In this video, Randy is introduced by Steve Jobs and goes on to introduce video editing using the new iMovie 11 software. He demonstrates step-by-step video editing to create a movie trailer.
Here’s a video of Steve talking about his creation TRISM.
Thursday, September 15, 2011
He kept his tormented sexuality a secret from most everyone he knew – making discreet trips to Ogunquit, Maine, where gay men could have trysts without being noticed, then to Fire Island, which was a well-known gay getaway. He had a taste for S&M homosexual activity. Little was published about his homosexual affairs, and he was fiercely determined to keep that aspect of himself under wraps. In 1940 he had his first regular male lover, who was a fellow actor. In 1949 he was arrested on 42nd Street in New York for soliciting, but his film studio intervened to ensure that the charge was dropped without publicity.
Montgomery (Monty) Clift’s mother, “Sunny,” was herself the child of southern aristocrats, but had been given up for adoption. She married a rich stock broker and spent her life treating Monty and his twin sister to the privileged life she never had. As young children, the Clift twins were taken on tours of Europe and tutored at home, but more than anything, they were victims of a severely controlling and manipulative mother.
At the age of 13, Monty appeared on Broadway and took stage roles in New York for over a decade before beginning to appear in films. By the time he was in his late teens, he’d acted on Broadway with Alfred Lunt, Lynn Fontaine and Tallulah Bankhead. He earned excellent theatrical reviews and soon attracted the interest of numerous lovelorn actresses. While working in New York in the early 1940s, he met a former jazz singer and heiress to the Reynolds Tobacco fortune, Libby Holman. At 38 years old she developed an obsession with the 21 year old actor, financing a play for him. His relationship with bisexual Holman was likely the last heterosexual relationship of his life and caused him further anguish over his sexuality.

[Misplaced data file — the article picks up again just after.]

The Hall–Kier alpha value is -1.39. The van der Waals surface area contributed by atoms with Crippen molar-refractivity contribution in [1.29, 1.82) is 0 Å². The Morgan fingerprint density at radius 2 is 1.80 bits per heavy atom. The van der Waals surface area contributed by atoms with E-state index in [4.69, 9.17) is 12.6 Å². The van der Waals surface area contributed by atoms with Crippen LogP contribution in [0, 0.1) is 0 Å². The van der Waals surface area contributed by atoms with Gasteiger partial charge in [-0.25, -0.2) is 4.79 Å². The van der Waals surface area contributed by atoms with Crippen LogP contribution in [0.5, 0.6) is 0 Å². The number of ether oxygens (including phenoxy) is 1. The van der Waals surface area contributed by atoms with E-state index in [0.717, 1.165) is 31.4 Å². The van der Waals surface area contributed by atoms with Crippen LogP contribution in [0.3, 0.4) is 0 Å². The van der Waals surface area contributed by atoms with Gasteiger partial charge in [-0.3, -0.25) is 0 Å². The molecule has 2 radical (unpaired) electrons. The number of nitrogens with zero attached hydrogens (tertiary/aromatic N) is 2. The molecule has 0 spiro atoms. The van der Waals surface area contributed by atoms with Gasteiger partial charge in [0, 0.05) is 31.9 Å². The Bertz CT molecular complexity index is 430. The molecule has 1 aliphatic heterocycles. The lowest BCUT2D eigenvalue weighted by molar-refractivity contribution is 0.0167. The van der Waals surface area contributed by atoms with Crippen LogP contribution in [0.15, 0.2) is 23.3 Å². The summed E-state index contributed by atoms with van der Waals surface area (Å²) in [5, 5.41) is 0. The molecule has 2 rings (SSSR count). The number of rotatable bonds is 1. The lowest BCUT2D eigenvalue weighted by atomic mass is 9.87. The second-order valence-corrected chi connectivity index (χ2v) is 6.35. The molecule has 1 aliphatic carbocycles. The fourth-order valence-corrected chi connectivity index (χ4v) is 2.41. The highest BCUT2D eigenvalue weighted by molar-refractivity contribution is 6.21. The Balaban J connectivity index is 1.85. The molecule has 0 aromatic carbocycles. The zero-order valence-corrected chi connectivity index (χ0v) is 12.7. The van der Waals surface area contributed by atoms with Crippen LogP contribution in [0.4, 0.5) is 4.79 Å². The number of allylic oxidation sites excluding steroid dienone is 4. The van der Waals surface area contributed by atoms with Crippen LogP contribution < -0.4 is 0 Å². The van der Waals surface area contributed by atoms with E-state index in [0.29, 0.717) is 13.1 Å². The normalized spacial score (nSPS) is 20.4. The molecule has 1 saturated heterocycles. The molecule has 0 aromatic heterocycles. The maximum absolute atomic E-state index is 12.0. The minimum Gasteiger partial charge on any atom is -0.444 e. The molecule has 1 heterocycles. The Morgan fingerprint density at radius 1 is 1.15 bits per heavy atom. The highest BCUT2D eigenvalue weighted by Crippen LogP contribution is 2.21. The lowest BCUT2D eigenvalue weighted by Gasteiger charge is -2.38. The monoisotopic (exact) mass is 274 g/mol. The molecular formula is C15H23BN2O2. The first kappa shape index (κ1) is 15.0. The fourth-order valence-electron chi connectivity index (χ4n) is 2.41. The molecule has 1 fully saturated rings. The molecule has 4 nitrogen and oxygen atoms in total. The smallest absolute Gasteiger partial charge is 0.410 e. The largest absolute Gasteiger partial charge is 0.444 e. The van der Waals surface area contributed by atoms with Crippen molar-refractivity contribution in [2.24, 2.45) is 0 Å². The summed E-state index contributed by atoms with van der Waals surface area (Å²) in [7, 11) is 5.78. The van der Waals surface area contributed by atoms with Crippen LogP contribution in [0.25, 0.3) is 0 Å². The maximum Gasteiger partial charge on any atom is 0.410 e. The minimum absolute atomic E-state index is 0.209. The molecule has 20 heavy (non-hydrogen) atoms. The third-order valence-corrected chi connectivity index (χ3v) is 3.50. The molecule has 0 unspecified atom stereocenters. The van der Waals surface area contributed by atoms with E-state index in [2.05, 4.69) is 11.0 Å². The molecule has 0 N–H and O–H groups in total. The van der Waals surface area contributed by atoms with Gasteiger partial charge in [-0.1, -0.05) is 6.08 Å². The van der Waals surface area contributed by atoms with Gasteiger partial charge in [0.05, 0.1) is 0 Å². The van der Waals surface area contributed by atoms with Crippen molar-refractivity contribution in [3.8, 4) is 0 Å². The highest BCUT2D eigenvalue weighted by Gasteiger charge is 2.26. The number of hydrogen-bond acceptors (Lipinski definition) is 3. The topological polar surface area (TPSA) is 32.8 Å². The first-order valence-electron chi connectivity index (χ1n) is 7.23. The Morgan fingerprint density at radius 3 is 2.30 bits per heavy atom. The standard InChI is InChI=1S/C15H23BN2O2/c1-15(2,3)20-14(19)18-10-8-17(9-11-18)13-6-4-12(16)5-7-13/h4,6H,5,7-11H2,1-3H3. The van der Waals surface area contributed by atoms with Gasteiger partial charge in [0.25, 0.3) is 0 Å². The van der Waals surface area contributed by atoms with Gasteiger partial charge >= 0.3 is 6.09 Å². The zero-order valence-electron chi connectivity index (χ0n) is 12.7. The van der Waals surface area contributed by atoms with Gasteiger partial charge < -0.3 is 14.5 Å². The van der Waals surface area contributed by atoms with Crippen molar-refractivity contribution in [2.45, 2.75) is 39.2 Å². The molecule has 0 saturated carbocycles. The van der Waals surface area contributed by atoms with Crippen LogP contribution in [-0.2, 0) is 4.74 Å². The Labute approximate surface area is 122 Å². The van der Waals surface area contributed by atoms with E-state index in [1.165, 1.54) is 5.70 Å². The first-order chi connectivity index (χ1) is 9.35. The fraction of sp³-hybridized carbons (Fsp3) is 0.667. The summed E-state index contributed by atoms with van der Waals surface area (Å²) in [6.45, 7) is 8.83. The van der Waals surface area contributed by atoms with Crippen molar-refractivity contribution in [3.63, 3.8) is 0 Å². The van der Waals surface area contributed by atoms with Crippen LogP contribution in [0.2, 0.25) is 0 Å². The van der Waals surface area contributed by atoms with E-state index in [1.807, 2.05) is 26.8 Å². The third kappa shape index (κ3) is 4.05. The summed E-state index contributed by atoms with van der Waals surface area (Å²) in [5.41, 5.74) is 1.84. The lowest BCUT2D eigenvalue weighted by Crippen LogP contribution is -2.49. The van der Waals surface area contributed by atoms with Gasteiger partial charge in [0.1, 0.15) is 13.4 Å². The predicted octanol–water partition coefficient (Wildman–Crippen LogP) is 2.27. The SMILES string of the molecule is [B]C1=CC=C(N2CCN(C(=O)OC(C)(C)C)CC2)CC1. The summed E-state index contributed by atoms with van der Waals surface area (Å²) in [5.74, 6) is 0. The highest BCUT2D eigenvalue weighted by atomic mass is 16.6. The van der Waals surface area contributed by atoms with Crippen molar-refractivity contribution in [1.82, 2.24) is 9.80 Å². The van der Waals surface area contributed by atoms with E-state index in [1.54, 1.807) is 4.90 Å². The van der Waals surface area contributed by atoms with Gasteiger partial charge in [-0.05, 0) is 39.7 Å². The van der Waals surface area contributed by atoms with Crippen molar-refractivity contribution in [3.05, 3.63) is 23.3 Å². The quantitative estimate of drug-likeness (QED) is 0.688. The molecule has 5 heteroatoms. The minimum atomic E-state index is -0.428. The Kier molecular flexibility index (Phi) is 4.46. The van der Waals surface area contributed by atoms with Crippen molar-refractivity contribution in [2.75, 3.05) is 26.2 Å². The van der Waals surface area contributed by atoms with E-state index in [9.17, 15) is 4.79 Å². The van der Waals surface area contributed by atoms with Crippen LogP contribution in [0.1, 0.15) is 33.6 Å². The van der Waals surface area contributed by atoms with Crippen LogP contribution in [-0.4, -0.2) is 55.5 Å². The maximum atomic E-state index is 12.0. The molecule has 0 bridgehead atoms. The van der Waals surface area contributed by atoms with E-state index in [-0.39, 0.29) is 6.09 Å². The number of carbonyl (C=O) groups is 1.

Montgomery Clift brought a new vitality and depth to his film roles. He was a talented, devastatingly handsome actor. When Elizabeth Taylor first saw him on the set of "A Place in the Sun," she said he took her breath away (see photo above and at end of post). Soon enough she fell in love with him, but her feelings were not reciprocated. He inspired Marlon Brando and James Dean, who emulated his naturalistic acting style. The characters Monty played on screen were lost, confused souls, a new, post-war image of the American male. Off-screen, he led a tortured life. His addiction to pills and alcohol and his complicated sexual identity have been widely publicized. Analytical books and documentaries place blame for Clift's psychological problems on his repressed homosexuality.
By the early 1950s he was exclusively homosexual, though he continued to maintain a number of close friendships with theater women. His movie debut was “Red River” (1948) with John Wayne, but his second film that year, “The Search,” is the one that brought real attention to his talent, and an Academy Award Nomination ensued (see clip below). He received further Academy Award Nominations for “A Place in the Sun” (1951), “From Here to Eternity” (1953) and “Judgment at Nuremberg” (1961), but never won.
A 1956 tragic car accident, in which he drove into a telephone pole after leaving a dinner at Elizabeth Taylor’s home, severely damaged his facial features, and plastic surgery could not fully restore use of his facial muscles. This limited his range of expression and hurt his self-esteem. Subsequently, Clift took mostly unglamourous roles, only worsening his damaged public image.
A lawsuit with Universal Pictures and growing addictions forced him into a four-year retirement in 1962. In his final years, Clift plunged more deeply into drug and alcohol abuse and wild sexual behavior. He was considered unreliable by studio bosses. Sadly, by the time his companion Lorenzo James found him dead of a heart attack at their home in 1966, he was virtually unemployable. He was 45 years old.
Montgomery Clift and Elizabeth Taylor (1951): A Place in the Sun
The Search (1948) In Post-War Berlin, Clift, who portrays an American private, helps a lost Czech boy, a survivor of Auschwitz, find his mother. In this scene, Clift (almost too handsome to watch) shows his finely honed acting chops. He won his first Academy Award nomination for this film.